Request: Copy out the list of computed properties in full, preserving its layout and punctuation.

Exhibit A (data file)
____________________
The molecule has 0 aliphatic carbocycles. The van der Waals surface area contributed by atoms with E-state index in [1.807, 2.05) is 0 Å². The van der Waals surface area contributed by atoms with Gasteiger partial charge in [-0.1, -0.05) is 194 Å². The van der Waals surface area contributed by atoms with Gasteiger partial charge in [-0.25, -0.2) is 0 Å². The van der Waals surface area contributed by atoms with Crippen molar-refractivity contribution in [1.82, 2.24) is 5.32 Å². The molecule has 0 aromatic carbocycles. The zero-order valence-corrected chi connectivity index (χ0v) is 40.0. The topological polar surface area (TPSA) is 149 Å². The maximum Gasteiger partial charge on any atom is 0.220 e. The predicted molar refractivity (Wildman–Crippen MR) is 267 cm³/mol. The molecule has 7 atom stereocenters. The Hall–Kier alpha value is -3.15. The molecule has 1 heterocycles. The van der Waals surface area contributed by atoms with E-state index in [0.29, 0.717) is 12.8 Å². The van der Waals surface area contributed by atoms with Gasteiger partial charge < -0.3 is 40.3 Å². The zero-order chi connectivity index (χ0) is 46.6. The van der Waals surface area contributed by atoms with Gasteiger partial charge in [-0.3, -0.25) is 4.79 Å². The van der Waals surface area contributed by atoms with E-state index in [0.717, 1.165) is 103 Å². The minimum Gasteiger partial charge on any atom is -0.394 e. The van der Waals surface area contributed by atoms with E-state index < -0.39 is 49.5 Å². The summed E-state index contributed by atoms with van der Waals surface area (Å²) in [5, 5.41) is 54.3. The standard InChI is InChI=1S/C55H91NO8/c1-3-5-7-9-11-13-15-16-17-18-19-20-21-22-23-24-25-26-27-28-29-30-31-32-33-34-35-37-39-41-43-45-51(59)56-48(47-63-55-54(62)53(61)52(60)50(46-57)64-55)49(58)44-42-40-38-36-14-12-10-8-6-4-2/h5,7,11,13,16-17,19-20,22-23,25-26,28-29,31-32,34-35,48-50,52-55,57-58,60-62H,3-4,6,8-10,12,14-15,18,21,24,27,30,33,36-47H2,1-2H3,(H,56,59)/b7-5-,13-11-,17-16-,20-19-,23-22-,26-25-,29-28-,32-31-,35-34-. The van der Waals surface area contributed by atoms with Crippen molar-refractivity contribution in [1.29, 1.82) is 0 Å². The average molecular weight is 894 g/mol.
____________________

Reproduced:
The molecule has 0 aliphatic carbocycles. The van der Waals surface area contributed by atoms with E-state index in [1.807, 2.05) is 0 Å². The van der Waals surface area contributed by atoms with Gasteiger partial charge in [-0.1, -0.05) is 194 Å². The van der Waals surface area contributed by atoms with Gasteiger partial charge in [-0.25, -0.2) is 0 Å². The van der Waals surface area contributed by atoms with Crippen molar-refractivity contribution in [1.82, 2.24) is 5.32 Å². The molecule has 0 aromatic carbocycles. The zero-order valence-corrected chi connectivity index (χ0v) is 40.0. The topological polar surface area (TPSA) is 149 Å². The maximum Gasteiger partial charge on any atom is 0.220 e. The predicted molar refractivity (Wildman–Crippen MR) is 267 cm³/mol. The molecule has 7 atom stereocenters. The Hall–Kier alpha value is -3.15. The molecule has 1 heterocycles. The van der Waals surface area contributed by atoms with E-state index in [0.29, 0.717) is 12.8 Å². The van der Waals surface area contributed by atoms with Gasteiger partial charge < -0.3 is 40.3 Å². The zero-order chi connectivity index (χ0) is 46.6. The van der Waals surface area contributed by atoms with Gasteiger partial charge in [-0.3, -0.25) is 4.79 Å². The van der Waals surface area contributed by atoms with E-state index in [0.717, 1.165) is 103 Å². The minimum Gasteiger partial charge on any atom is -0.394 e. The van der Waals surface area contributed by atoms with E-state index < -0.39 is 49.5 Å². The summed E-state index contributed by atoms with van der Waals surface area (Å²) in [5, 5.41) is 54.3. The standard InChI is InChI=1S/C55H91NO8/c1-3-5-7-9-11-13-15-16-17-18-19-20-21-22-23-24-25-26-27-28-29-30-31-32-33-34-35-37-39-41-43-45-51(59)56-48(47-63-55-54(62)53(61)52(60)50(46-57)64-55)49(58)44-42-40-38-36-14-12-10-8-6-4-2/h5,7,11,13,16-17,19-20,22-23,25-26,28-29,31-32,34-35,48-50,52-55,57-58,60-62H,3-4,6,8-10,12,14-15,18,21,24,27,30,33,36-47H2,1-2H3,(H,56,59)/b7-5-,13-11-,17-16-,20-19-,23-22-,26-25-,29-28-,32-31-,35-34-. The van der Waals surface area contributed by atoms with Crippen molar-refractivity contribution in [1.29, 1.82) is 0 Å². The average molecular weight is 894 g/mol.